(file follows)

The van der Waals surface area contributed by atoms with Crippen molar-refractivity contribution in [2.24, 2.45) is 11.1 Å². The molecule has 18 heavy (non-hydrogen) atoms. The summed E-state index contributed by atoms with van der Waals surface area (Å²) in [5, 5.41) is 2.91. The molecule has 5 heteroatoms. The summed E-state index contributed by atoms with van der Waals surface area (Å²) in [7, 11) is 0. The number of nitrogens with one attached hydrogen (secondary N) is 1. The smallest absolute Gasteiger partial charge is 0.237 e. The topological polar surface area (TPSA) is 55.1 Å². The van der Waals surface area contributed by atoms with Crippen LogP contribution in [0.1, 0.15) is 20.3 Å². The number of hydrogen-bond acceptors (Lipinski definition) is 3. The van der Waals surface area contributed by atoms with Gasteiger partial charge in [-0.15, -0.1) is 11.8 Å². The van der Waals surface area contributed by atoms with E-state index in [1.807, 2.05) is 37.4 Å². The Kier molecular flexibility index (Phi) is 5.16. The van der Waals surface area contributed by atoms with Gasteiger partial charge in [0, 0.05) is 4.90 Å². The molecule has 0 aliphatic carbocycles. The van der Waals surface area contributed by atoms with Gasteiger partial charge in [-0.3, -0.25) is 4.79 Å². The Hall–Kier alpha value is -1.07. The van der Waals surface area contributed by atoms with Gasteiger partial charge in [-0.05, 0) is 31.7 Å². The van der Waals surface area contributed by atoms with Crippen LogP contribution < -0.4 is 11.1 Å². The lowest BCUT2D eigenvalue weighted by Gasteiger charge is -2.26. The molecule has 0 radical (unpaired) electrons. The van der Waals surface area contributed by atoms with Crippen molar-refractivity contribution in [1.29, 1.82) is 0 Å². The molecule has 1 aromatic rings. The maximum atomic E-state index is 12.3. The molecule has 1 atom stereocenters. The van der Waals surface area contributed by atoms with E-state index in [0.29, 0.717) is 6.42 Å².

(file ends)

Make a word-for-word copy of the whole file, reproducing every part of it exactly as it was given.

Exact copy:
The van der Waals surface area contributed by atoms with Crippen molar-refractivity contribution in [2.24, 2.45) is 11.1 Å². The molecule has 18 heavy (non-hydrogen) atoms. The summed E-state index contributed by atoms with van der Waals surface area (Å²) in [5, 5.41) is 2.91. The molecule has 5 heteroatoms. The summed E-state index contributed by atoms with van der Waals surface area (Å²) in [7, 11) is 0. The number of nitrogens with one attached hydrogen (secondary N) is 1. The smallest absolute Gasteiger partial charge is 0.237 e. The topological polar surface area (TPSA) is 55.1 Å². The van der Waals surface area contributed by atoms with Crippen LogP contribution in [0.1, 0.15) is 20.3 Å². The number of hydrogen-bond acceptors (Lipinski definition) is 3. The van der Waals surface area contributed by atoms with Gasteiger partial charge in [-0.15, -0.1) is 11.8 Å². The van der Waals surface area contributed by atoms with E-state index in [1.807, 2.05) is 37.4 Å². The Kier molecular flexibility index (Phi) is 5.16. The van der Waals surface area contributed by atoms with Gasteiger partial charge in [0, 0.05) is 4.90 Å². The molecule has 0 aliphatic carbocycles. The van der Waals surface area contributed by atoms with Gasteiger partial charge in [-0.3, -0.25) is 4.79 Å². The Hall–Kier alpha value is -1.07. The van der Waals surface area contributed by atoms with Gasteiger partial charge in [-0.05, 0) is 31.7 Å². The van der Waals surface area contributed by atoms with Crippen LogP contribution < -0.4 is 11.1 Å². The lowest BCUT2D eigenvalue weighted by Gasteiger charge is -2.26. The molecule has 0 radical (unpaired) electrons. The van der Waals surface area contributed by atoms with Crippen molar-refractivity contribution in [1.29, 1.82) is 0 Å². The molecule has 1 aromatic rings. The maximum atomic E-state index is 12.3. The molecule has 1 atom stereocenters. The van der Waals surface area contributed by atoms with E-state index in [0.29, 0.717) is 6.42 Å².